In Season

CSA Members Like a Challenge

Four vegetables and basil from the Sedgwick family's weekly CSA box are ready to take their place in a quickly assembled summer gratin.
Four vegetables and basil from the Sedgwick family's weekly CSA box are ready to take their place in a quickly assembled summer gratin. (By Dominic Bracco II -- The Washington Post; Styled By Stephanie Witt Sedgwick For The Washington Post)
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By Stephanie Witt Sedgwick
Special to The Washington Post
Wednesday, August 6, 2008

Midsummer is special for vegetable lovers. Coveted local tomatoes, corn and squash arrive along with eggplant, peppers, stacks of cucumbers, potatoes and green beans. Whether you're shopping at a farmers market or picking up a weekly bag as a member of community-supported agriculture, it's a pretty good time of year to buy local. Maybe the best.

When I checked with my fellow CSAers to survey what they like and dislike about their memberships, I assumed that such prime produce was responsible for their smiles, too. But I was way off the mark. Three factors rank higher: the challenges, surprises and close working relationship with the farmer to whom they have paid an up-front fee for a share of the harvest.

"We're continuing to enjoy the experience," says Winifred Conkling, a Vienna resident I've come to know from school events. She and her family joined the Potomac Vegetable Farms CSA in Vienna so they could track the source of their food and for the experience of dealing with the surprise of each week's bag.

For Conkling, some of the irritants of CSA life (unfamiliar vegetables, too much of one thing and too little of another) have been challenges she has taken on with enthusiasm.

"In the beginning, I didn't know what to do with all the greens. But now I find myself missing them if they're not in the bag," she says.

When my family's share included less than a pound of carrots, I bemoaned the small quantity; she served hers as a snack. Inundated with basil, I tried presenting the herb as a flower arrangement. Conkling made batch after batch of pesto and stored it away in her freezer for less-bountiful days ahead.

Jim Knoke is in his third year as a CSA member; he has few complaints about his take. Favorites at his house include potatoes and corn, but it's the produce the CSA has introduced to the family that he talks about.

"I had never seen Swiss chard or bok choy before we joined the CSA, and now they have become staples," he says. The Knoke family opted for the smallest share offered so they would not be overwhelmed.

Richard Hsu and his family joined the Fresh and Local CSA, owned and operated by Allan Balliett, a farmer in Shepherdstown, W.Va. As a stay-at-home dad who takes time off from the kids to volunteer at the CSA, Hsu helps organize his local drop at Carderock in Bethesda. His interaction with Balliett is part of his appreciation of the CSA experience.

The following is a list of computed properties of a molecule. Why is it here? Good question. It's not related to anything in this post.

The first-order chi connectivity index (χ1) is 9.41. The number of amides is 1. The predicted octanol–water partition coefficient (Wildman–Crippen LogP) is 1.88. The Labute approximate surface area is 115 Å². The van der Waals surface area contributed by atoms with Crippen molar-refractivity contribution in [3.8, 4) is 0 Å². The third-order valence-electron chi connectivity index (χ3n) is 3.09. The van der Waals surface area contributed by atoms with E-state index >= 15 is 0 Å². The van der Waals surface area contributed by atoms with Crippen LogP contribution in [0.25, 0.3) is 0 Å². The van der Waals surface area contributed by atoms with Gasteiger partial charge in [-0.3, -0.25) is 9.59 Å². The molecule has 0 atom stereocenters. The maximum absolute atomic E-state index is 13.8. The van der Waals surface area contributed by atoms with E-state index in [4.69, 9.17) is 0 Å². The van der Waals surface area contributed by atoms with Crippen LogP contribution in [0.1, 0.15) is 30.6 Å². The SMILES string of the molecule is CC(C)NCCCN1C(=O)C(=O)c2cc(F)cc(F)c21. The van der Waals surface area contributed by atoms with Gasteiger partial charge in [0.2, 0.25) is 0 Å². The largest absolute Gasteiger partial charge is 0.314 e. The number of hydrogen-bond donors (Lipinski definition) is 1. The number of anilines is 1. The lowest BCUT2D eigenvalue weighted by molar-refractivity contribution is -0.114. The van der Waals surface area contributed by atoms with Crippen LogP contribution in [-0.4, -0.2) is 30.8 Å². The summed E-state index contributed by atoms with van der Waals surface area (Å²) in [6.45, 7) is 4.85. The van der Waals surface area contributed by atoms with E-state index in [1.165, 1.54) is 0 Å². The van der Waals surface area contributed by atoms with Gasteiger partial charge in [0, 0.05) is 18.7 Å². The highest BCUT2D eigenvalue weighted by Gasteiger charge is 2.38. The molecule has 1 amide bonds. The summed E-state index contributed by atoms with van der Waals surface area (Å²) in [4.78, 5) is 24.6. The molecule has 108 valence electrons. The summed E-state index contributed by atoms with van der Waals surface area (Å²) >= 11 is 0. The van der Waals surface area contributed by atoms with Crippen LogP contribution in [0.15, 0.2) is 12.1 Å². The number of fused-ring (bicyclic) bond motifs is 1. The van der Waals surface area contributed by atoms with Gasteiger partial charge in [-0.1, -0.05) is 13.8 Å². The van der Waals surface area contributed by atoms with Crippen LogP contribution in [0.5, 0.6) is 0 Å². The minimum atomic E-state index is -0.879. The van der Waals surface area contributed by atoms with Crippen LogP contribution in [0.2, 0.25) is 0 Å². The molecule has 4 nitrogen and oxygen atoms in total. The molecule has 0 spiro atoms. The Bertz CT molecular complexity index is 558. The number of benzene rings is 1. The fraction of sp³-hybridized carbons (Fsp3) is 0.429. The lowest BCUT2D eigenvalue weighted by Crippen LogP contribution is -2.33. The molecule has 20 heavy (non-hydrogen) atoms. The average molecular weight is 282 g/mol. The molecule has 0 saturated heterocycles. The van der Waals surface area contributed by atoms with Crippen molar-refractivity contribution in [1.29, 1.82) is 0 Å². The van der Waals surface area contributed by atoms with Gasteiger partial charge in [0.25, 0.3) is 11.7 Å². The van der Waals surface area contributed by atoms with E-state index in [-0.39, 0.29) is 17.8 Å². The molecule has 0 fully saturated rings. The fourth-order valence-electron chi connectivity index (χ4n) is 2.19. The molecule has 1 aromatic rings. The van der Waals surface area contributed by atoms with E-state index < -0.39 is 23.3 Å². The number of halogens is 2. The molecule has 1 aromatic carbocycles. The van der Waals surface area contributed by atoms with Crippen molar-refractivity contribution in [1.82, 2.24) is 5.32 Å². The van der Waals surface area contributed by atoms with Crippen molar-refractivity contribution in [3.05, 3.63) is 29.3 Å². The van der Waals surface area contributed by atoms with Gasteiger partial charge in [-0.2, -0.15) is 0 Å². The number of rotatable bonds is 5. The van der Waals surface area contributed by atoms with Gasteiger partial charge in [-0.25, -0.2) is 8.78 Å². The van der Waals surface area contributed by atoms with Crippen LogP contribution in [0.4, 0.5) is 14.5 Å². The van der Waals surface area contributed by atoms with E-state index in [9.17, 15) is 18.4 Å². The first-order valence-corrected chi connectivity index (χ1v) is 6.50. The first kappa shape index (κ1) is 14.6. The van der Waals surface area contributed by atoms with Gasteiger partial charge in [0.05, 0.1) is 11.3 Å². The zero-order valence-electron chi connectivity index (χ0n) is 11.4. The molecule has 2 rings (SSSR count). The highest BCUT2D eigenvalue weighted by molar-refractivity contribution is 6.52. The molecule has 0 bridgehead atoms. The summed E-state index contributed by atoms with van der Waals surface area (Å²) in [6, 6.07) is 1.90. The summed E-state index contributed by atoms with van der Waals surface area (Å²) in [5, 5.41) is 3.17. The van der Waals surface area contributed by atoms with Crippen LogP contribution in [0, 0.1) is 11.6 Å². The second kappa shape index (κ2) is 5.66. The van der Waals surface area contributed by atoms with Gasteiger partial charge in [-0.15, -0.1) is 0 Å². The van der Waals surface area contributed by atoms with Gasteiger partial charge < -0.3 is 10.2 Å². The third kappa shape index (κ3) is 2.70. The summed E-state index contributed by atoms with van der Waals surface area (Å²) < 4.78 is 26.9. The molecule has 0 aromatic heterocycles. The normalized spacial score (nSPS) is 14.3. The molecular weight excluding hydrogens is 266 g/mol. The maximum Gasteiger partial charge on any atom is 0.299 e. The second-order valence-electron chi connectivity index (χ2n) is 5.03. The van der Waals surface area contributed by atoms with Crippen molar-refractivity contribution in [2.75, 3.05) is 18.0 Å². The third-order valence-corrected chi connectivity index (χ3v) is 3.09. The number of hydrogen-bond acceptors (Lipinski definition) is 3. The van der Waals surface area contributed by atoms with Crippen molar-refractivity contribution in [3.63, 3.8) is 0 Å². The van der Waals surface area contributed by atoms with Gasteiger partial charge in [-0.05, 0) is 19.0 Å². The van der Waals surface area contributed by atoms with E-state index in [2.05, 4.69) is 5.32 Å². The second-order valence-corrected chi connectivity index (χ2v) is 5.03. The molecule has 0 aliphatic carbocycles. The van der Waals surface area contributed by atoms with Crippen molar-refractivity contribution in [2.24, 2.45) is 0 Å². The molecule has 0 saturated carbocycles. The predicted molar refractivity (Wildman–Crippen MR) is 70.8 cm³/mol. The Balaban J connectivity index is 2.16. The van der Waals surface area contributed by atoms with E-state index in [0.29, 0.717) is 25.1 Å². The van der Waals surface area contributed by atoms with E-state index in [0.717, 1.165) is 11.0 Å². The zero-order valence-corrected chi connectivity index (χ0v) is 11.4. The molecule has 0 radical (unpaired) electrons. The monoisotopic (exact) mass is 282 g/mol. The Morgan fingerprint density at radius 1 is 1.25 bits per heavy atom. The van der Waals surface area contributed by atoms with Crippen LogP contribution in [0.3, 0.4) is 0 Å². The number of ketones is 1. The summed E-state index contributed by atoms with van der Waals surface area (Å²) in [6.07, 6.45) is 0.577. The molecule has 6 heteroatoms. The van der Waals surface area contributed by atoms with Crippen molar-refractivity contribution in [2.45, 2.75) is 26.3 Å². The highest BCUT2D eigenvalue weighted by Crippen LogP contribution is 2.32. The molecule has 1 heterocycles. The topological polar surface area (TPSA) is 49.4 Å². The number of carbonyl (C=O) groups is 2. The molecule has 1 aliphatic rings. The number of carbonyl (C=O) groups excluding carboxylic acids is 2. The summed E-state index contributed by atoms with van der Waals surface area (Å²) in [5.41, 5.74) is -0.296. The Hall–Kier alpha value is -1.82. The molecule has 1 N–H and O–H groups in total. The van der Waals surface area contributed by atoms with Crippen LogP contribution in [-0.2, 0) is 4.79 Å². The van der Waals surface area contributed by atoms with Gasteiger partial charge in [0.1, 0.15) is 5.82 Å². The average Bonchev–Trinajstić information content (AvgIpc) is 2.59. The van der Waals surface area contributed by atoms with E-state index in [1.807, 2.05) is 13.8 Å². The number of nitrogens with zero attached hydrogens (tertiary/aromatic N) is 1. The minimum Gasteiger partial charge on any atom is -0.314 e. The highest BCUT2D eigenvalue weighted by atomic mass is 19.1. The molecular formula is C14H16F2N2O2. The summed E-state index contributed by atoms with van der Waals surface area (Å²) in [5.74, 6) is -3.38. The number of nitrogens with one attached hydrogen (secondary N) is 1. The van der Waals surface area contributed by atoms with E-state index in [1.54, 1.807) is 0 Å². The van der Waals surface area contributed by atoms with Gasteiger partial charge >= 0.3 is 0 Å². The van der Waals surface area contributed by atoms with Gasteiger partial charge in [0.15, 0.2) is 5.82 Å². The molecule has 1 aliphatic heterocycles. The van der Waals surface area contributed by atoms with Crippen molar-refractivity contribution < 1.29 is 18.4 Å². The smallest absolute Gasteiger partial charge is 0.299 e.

"Allan is so honest and genuine. This guy gets up in the middle of the night and harvests the vegetables, stops to send us an e-mail so we'll know what to expect, then drives to Washington and spends the day making deliveries," Hsu says.

The Hsu family splits a regular share (designed to feed two adults most of their weekly vegetable needs) with another family, but Hsu's mother gets a shot at the goods as well. "Some of the stranger vegetables my mother, who's Chinese, runs off with and cooks for us, like the white bok choy," he says.

Hsu also likes the perks of CSA life. Balliett, like many CSA farmers, has agreements with other local producers, and members can order special items such as chickens, eggs and flowers.

No major complaints in my unscientific poll, but I realize the season is still young. Most CSAs run through October or the beginning of November. The real test is whether members will rejoin during the winter registration period.

As for me, a hectic and uneven summer schedule has provided the biggest hurdle to maximizing our CSA share. Since we signed up, the end of my sons' spring sports seasons has kept us running instead of cooking in the evenings. We've had three long weekends away; a spate of business trips has taken my husband out of town for days at a time. I've gotten pretty good at produce storage, and I'm also learning to turn almost everything into a salad or dish I can use for several meals.

The arrival of the summer produce season has helped out a lot. This past week, I took a squash, a tomato, an eggplant and an onion and turned them into a gratin I was able to eat for dinner and then make lunch out of the next day. The corn, sweet onion and some celery became the inspiration for a lobster and corn salad that I dressed with an herb-laden vinaigrette.

This week, I'll be on vacation. No vegetables will be awaiting my kitchen. I've notified my CSA, so my box will be empty while I'm gone. I'm hoping that in my absence the tomatoes grow fat on the vine and the corn stays sweet.

Stephanie Witt Sedgwick, a former Food section recipe editor, can be reached at In Season column appears monthly.

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